As can be seen in Figure 2, capacitance and inductance are distributed along the length of the transmission line. These elements are the parasitics, and they determine the behavior of a transmission line with the ratio of inductance per unit length to capacitance per unit length. This determines the impedance of the line that is shown in Equation 1. Lo is the inductance per unit length, and Co is the capacitance per unit length. Using a tool such as a 2D-field solver (many field solvers are available as parts of various signal integrity tools) these two variables are determined for a particular transmission line. Equation 1. Impedance as a Function of Distributed Capacitance and Inductance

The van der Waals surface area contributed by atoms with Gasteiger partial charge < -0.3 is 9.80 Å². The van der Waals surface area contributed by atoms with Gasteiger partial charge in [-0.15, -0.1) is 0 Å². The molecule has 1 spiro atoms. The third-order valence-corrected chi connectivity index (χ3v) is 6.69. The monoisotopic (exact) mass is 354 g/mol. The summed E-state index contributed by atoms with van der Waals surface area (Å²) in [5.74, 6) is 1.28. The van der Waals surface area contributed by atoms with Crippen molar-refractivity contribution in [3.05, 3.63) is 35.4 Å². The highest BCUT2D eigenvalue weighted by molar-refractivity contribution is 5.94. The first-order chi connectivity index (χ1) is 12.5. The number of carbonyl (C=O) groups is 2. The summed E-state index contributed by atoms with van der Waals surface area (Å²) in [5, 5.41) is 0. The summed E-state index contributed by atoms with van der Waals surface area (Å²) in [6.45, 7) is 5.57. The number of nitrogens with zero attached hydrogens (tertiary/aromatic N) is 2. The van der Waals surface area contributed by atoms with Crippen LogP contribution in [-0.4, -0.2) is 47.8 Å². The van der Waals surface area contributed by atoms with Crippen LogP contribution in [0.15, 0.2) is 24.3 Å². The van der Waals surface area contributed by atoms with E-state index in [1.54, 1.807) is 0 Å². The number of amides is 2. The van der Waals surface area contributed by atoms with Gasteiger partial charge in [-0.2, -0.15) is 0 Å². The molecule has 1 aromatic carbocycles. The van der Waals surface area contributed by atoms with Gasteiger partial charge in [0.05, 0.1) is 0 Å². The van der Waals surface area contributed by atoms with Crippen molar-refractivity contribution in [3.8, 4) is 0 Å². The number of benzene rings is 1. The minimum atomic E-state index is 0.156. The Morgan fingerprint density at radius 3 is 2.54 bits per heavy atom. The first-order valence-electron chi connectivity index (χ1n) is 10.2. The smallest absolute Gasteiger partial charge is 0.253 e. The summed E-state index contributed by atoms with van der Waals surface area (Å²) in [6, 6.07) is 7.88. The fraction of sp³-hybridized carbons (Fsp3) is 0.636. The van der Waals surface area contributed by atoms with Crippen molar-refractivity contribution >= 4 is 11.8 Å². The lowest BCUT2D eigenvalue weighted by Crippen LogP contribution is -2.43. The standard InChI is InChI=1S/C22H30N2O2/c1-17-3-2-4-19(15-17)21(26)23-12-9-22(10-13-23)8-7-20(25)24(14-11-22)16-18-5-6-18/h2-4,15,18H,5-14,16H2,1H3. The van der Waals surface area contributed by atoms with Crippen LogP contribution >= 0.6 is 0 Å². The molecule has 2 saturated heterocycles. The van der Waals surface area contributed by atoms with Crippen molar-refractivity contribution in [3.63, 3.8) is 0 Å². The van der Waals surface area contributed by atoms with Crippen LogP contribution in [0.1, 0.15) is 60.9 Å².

When the driver in Figure 1 acts to move the logic level on the transmission line from a logic 0 to a logic 1, it must charge up the distributed parasitic capacitance of the transmission line. This is the primary power that is consumed by CMOS logic circuits. When the same driver acts to move the logic level from a logic 1 to a logic 0, that charge must be removed.

When a signal is sent along a wire or transmission line, the energy in it is in the form of an electromagnetic (EM) field. This energy will travel along the path and be reflected at the ends of the path forever unless it is absorbed by a terminating resistor or is slowly lost in the resistance of the conductor. If the ends of the path are open circuits, the reflected energy will be the same polarity as the incident energy. If the ends of the path are short circuits, the reflected energy will be inverted.